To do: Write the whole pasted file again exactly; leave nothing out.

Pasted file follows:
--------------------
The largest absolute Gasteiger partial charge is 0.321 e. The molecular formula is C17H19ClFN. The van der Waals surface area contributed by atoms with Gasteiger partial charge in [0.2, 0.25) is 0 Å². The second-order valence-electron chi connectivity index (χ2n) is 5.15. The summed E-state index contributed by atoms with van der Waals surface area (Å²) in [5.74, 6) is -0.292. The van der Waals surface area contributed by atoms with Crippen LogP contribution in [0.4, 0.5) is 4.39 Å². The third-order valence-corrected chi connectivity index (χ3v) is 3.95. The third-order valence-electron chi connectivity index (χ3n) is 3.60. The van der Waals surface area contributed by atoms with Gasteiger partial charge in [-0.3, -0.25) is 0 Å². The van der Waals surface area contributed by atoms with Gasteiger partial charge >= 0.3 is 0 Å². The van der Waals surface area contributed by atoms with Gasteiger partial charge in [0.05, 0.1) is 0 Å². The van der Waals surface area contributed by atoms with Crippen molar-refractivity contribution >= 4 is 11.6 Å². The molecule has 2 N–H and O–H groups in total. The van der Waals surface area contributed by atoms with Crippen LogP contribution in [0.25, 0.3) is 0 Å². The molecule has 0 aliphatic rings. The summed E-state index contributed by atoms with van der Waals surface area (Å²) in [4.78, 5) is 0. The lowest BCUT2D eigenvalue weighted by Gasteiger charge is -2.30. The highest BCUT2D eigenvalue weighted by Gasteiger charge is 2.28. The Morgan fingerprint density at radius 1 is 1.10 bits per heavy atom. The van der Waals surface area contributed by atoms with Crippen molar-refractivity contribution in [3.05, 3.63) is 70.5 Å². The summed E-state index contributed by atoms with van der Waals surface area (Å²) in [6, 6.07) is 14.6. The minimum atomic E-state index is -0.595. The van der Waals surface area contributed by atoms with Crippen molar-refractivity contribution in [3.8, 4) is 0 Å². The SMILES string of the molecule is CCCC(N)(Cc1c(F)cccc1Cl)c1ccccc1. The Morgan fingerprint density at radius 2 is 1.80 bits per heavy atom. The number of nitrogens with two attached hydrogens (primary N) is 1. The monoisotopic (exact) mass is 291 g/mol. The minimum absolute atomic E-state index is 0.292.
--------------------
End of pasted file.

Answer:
The largest absolute Gasteiger partial charge is 0.321 e. The molecular formula is C17H19ClFN. The van der Waals surface area contributed by atoms with Gasteiger partial charge in [0.2, 0.25) is 0 Å². The second-order valence-electron chi connectivity index (χ2n) is 5.15. The summed E-state index contributed by atoms with van der Waals surface area (Å²) in [5.74, 6) is -0.292. The van der Waals surface area contributed by atoms with Crippen LogP contribution in [0.4, 0.5) is 4.39 Å². The third-order valence-corrected chi connectivity index (χ3v) is 3.95. The third-order valence-electron chi connectivity index (χ3n) is 3.60. The van der Waals surface area contributed by atoms with Gasteiger partial charge in [-0.3, -0.25) is 0 Å². The van der Waals surface area contributed by atoms with Gasteiger partial charge >= 0.3 is 0 Å². The van der Waals surface area contributed by atoms with Gasteiger partial charge in [0.05, 0.1) is 0 Å². The van der Waals surface area contributed by atoms with Crippen molar-refractivity contribution >= 4 is 11.6 Å². The molecule has 2 N–H and O–H groups in total. The van der Waals surface area contributed by atoms with Crippen LogP contribution in [0.25, 0.3) is 0 Å². The molecule has 0 aliphatic rings. The summed E-state index contributed by atoms with van der Waals surface area (Å²) in [4.78, 5) is 0. The lowest BCUT2D eigenvalue weighted by Gasteiger charge is -2.30. The highest BCUT2D eigenvalue weighted by Gasteiger charge is 2.28. The Morgan fingerprint density at radius 1 is 1.10 bits per heavy atom. The van der Waals surface area contributed by atoms with Crippen molar-refractivity contribution in [3.05, 3.63) is 70.5 Å². The summed E-state index contributed by atoms with van der Waals surface area (Å²) in [6, 6.07) is 14.6. The minimum atomic E-state index is -0.595. The van der Waals surface area contributed by atoms with Crippen molar-refractivity contribution in [3.8, 4) is 0 Å². The SMILES string of the molecule is CCCC(N)(Cc1c(F)cccc1Cl)c1ccccc1. The Morgan fingerprint density at radius 2 is 1.80 bits per heavy atom. The number of nitrogens with two attached hydrogens (primary N) is 1. The monoisotopic (exact) mass is 291 g/mol. The minimum absolute atomic E-state index is 0.292.